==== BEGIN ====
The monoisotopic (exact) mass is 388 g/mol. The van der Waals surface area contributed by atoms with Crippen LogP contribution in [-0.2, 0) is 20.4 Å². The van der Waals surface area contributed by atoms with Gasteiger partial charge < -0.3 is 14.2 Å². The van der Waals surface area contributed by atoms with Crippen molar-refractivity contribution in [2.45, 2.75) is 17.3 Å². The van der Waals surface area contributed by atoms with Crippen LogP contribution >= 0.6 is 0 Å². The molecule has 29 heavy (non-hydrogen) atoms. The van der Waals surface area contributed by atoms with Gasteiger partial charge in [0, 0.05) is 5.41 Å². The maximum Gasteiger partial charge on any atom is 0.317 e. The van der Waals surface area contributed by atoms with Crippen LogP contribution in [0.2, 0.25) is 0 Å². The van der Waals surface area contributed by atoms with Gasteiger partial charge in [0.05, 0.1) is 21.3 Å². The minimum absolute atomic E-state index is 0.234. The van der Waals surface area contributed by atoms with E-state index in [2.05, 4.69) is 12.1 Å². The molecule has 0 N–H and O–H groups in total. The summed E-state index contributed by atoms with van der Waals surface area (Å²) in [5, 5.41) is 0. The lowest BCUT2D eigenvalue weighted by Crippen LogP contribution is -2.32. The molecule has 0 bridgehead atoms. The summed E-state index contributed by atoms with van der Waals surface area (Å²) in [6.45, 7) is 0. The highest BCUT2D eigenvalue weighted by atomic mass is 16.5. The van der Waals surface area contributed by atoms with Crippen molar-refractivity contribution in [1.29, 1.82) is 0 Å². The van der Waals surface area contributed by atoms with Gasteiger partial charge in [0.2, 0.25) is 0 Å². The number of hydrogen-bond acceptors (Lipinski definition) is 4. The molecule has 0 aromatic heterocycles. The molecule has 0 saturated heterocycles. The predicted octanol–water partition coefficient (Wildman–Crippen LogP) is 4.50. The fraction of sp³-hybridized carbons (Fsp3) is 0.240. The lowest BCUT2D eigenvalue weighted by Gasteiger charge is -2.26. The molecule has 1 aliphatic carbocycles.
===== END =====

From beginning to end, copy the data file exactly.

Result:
The monoisotopic (exact) mass is 388 g/mol. The van der Waals surface area contributed by atoms with Crippen LogP contribution in [-0.2, 0) is 20.4 Å². The van der Waals surface area contributed by atoms with Gasteiger partial charge < -0.3 is 14.2 Å². The van der Waals surface area contributed by atoms with Crippen molar-refractivity contribution in [2.45, 2.75) is 17.3 Å². The van der Waals surface area contributed by atoms with Crippen LogP contribution >= 0.6 is 0 Å². The molecule has 29 heavy (non-hydrogen) atoms. The van der Waals surface area contributed by atoms with Gasteiger partial charge in [0, 0.05) is 5.41 Å². The maximum Gasteiger partial charge on any atom is 0.317 e. The van der Waals surface area contributed by atoms with Crippen LogP contribution in [0.2, 0.25) is 0 Å². The van der Waals surface area contributed by atoms with Gasteiger partial charge in [0.05, 0.1) is 21.3 Å². The minimum absolute atomic E-state index is 0.234. The van der Waals surface area contributed by atoms with E-state index in [2.05, 4.69) is 12.1 Å². The molecule has 0 N–H and O–H groups in total. The summed E-state index contributed by atoms with van der Waals surface area (Å²) in [5, 5.41) is 0. The lowest BCUT2D eigenvalue weighted by Crippen LogP contribution is -2.32. The molecule has 0 bridgehead atoms. The summed E-state index contributed by atoms with van der Waals surface area (Å²) in [6.45, 7) is 0. The highest BCUT2D eigenvalue weighted by atomic mass is 16.5. The van der Waals surface area contributed by atoms with Crippen molar-refractivity contribution in [1.29, 1.82) is 0 Å². The van der Waals surface area contributed by atoms with Gasteiger partial charge in [0.2, 0.25) is 0 Å². The number of hydrogen-bond acceptors (Lipinski definition) is 4. The molecule has 0 aromatic heterocycles. The molecule has 0 saturated heterocycles. The predicted octanol–water partition coefficient (Wildman–Crippen LogP) is 4.50. The fraction of sp³-hybridized carbons (Fsp3) is 0.240. The lowest BCUT2D eigenvalue weighted by Gasteiger charge is -2.26. The molecule has 1 aliphatic carbocycles.